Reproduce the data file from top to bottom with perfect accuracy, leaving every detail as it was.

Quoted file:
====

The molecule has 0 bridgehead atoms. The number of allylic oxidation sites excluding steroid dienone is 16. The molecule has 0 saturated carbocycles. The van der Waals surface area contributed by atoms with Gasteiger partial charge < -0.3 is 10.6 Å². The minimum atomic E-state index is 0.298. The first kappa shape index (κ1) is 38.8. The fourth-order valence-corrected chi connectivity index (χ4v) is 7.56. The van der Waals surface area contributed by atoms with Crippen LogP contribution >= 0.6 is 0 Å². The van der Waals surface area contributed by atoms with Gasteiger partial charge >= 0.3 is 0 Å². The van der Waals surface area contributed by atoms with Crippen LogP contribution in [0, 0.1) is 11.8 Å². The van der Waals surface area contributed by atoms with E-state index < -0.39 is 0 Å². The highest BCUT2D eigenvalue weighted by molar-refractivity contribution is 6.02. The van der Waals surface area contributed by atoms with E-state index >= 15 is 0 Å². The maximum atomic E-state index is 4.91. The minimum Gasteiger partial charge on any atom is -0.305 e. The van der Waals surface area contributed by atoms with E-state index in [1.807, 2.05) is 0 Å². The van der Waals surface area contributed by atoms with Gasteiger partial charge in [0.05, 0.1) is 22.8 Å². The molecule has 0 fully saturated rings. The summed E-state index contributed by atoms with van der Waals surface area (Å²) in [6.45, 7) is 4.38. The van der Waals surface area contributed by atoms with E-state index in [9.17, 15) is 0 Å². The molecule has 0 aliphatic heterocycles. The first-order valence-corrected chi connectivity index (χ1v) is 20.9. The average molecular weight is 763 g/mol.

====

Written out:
The molecule has 0 bridgehead atoms. The number of allylic oxidation sites excluding steroid dienone is 16. The molecule has 0 saturated carbocycles. The van der Waals surface area contributed by atoms with Gasteiger partial charge < -0.3 is 10.6 Å². The minimum atomic E-state index is 0.298. The first kappa shape index (κ1) is 38.8. The fourth-order valence-corrected chi connectivity index (χ4v) is 7.56. The van der Waals surface area contributed by atoms with Crippen LogP contribution >= 0.6 is 0 Å². The van der Waals surface area contributed by atoms with Gasteiger partial charge >= 0.3 is 0 Å². The van der Waals surface area contributed by atoms with Crippen LogP contribution in [0, 0.1) is 11.8 Å². The van der Waals surface area contributed by atoms with E-state index < -0.39 is 0 Å². The highest BCUT2D eigenvalue weighted by molar-refractivity contribution is 6.02. The van der Waals surface area contributed by atoms with E-state index >= 15 is 0 Å². The maximum atomic E-state index is 4.91. The minimum Gasteiger partial charge on any atom is -0.305 e. The van der Waals surface area contributed by atoms with E-state index in [1.807, 2.05) is 0 Å². The van der Waals surface area contributed by atoms with Gasteiger partial charge in [0.05, 0.1) is 22.8 Å². The molecule has 0 fully saturated rings. The summed E-state index contributed by atoms with van der Waals surface area (Å²) in [6.45, 7) is 4.38. The van der Waals surface area contributed by atoms with E-state index in [9.17, 15) is 0 Å². The molecule has 0 aliphatic heterocycles. The first-order valence-corrected chi connectivity index (χ1v) is 20.9. The average molecular weight is 763 g/mol.